- ‘A Brief History of Cambodia’, by David Chandler – A heavy but highly detailed read for the person with an avid or academic interest in Cambodian history, from its early beginnings to the present. Consider reading the chapter on Jayavarman VII (the ‘temple builder’) in isolation from the rest of the book, for a good overview of arguably the most significant of Angkor’s kings.
- ‘A Short History of Cambodia’, by John Tully – This hot of the press account of Cambodian history is far easier to read than Chandler’s seminal work, yet gives good, concise coverage of matters ancient and recent comprising Khmer history.
- ‘Brother Enemy, The War After the War’ by Nayan Chanda – seminal book detailing the history of Indochina since 1975 (the fall of Saigon) with reference to the historic antipathies between Cambodia, Vietnam and Thailand. This is a hard read which perhaps better falls under the heading of ‘Indochina politics’.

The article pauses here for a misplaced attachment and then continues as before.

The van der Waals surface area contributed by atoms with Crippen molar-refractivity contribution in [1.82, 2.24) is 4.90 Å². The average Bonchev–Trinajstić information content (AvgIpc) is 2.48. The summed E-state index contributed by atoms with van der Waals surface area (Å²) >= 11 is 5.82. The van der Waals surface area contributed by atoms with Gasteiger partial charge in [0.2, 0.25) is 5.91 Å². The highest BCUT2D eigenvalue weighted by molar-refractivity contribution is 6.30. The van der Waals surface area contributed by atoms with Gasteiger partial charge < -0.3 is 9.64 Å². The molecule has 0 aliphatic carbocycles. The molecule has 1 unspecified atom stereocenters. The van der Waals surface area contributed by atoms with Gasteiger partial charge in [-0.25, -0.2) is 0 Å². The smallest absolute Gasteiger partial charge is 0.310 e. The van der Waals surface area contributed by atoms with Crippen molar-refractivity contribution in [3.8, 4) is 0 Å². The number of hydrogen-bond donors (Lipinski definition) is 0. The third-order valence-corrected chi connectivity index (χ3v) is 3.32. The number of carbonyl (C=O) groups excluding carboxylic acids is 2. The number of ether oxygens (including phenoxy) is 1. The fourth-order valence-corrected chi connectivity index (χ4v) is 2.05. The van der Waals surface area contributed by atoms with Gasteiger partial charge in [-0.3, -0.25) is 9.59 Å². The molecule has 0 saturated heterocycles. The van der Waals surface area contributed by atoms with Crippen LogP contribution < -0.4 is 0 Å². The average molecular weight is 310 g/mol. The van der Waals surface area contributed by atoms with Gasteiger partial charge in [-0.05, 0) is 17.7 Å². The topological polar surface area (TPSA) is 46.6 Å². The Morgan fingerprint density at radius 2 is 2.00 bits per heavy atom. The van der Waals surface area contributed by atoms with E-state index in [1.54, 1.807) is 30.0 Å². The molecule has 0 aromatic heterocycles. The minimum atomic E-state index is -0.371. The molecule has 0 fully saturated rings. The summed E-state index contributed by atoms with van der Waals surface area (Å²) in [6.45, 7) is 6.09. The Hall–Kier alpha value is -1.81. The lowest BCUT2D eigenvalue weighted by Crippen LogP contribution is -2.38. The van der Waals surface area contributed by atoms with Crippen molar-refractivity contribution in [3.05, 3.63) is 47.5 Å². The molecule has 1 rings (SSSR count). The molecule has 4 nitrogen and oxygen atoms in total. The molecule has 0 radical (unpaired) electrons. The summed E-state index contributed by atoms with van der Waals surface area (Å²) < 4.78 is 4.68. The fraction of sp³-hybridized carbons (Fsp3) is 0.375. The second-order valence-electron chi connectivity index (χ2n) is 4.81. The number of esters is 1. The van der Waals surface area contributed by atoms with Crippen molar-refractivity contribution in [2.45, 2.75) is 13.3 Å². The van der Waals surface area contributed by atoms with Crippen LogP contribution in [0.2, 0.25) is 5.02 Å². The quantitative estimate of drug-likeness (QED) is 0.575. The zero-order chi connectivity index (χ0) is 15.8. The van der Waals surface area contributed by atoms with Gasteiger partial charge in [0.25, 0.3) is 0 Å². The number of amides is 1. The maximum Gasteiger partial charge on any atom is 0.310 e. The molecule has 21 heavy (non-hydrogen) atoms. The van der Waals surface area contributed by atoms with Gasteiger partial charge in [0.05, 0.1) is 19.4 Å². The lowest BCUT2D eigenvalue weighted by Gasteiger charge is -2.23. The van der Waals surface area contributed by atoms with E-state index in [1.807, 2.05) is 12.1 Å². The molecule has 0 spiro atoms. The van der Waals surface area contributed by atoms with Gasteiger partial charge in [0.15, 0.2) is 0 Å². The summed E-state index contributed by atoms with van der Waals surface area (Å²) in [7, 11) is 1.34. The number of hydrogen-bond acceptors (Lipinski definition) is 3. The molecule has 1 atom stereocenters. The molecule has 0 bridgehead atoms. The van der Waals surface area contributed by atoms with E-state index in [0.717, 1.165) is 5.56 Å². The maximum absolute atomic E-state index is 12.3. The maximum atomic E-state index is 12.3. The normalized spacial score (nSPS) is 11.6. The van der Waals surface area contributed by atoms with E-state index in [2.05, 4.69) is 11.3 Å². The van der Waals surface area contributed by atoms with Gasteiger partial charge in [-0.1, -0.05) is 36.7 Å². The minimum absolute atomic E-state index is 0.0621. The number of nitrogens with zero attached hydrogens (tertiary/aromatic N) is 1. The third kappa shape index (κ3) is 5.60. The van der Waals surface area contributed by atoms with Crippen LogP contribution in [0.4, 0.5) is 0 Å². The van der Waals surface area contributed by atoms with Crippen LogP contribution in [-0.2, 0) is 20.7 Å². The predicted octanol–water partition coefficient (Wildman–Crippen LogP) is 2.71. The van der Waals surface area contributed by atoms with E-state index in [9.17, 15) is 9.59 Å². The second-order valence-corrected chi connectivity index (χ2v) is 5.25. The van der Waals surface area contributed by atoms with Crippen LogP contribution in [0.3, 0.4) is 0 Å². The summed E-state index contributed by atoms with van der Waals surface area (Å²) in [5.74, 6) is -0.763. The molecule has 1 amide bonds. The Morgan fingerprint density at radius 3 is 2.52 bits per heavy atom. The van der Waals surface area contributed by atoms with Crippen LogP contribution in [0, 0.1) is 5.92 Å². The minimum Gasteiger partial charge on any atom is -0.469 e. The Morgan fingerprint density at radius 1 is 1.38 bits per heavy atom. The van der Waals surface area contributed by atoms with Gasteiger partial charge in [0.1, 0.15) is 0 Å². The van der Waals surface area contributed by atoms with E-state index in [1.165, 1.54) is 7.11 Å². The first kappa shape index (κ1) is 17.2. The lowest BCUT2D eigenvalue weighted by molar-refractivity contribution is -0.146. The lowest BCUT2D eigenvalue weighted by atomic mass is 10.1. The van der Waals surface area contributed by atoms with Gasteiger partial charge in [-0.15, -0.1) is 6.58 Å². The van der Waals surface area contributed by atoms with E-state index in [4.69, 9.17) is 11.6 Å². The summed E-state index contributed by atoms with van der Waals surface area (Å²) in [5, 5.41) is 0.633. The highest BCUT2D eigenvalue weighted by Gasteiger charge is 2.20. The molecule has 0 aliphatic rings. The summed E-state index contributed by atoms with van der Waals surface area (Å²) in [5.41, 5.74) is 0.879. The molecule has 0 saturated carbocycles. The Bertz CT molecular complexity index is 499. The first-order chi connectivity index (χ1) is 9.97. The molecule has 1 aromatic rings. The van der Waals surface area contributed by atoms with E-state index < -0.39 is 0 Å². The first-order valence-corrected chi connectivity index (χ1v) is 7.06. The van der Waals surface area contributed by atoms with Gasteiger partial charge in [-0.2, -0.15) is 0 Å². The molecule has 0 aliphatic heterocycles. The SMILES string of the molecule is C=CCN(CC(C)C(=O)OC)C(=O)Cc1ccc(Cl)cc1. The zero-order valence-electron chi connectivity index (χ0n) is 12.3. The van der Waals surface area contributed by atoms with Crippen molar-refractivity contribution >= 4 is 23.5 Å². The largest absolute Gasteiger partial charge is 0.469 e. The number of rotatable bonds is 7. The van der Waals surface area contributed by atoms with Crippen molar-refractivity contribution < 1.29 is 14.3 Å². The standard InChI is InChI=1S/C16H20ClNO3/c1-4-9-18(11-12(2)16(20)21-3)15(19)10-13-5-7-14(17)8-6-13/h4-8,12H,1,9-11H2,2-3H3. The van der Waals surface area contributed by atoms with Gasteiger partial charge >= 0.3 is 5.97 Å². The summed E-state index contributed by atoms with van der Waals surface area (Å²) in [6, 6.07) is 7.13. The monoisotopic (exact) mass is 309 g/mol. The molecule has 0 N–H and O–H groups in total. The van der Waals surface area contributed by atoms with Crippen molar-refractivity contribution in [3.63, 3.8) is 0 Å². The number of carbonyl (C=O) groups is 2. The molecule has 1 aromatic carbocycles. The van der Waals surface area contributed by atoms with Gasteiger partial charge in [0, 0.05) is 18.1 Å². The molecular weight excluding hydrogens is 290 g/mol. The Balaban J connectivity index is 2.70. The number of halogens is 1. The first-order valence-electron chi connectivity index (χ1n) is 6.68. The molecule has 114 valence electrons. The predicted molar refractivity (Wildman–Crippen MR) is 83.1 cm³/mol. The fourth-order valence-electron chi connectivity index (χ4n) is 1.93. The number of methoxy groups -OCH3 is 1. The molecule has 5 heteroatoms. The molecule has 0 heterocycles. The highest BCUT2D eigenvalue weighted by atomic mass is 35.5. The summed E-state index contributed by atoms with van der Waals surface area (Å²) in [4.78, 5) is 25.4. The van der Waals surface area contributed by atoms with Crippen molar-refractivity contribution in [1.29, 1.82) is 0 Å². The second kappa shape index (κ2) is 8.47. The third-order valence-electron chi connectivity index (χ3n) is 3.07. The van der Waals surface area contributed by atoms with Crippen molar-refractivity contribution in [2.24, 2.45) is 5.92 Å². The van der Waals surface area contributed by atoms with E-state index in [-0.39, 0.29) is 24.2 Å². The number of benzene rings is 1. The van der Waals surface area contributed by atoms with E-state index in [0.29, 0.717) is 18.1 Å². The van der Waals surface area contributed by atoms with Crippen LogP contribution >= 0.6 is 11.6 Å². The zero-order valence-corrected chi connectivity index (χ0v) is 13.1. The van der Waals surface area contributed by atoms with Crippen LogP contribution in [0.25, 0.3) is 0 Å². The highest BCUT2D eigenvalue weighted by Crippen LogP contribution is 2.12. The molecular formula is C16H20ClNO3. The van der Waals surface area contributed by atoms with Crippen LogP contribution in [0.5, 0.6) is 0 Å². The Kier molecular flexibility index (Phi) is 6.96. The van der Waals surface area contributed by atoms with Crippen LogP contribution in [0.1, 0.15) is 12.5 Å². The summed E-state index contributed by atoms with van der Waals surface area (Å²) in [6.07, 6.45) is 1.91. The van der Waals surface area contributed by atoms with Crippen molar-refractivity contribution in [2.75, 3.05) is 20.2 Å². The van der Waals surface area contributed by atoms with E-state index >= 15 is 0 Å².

- ‘Sihanouk, Prince of Light, Prince of Darkness’, by Milton Osborne – Milton Osborne is one of the best and easiest to read writers on Indochina and Cambodia. Osborne lived in Phnom Penh from the late 1950s and used his societal contacts and other research sources to prepare this frank account of the enigmatic and ultimately self-centric Sihanouk. Osborne has written many books on Cambodia which are well worth reading.
- ‘Gecko Tales’, by Carol Livingston – A fine and humorous read based on the author’s experience covering the United Nation’s supervision of elections in the early 1990s. Some astute comments about the role and effectiveness of the United Nations and its administrative, military, and support personnel.
- ‘River of Time’, by Jon Swain – One of the best introductory reads into the trauma of the Indochina war era. Swain writes of his personal experiences as a journalist and resident in Phnom Penh and Vietnam, and recounts some soul destroying stories from Cambodia’s lost decade, the 1970s. He was one of the last foreigners to evacuate Phnom Penh in 1975, from the grounds of the French embassy.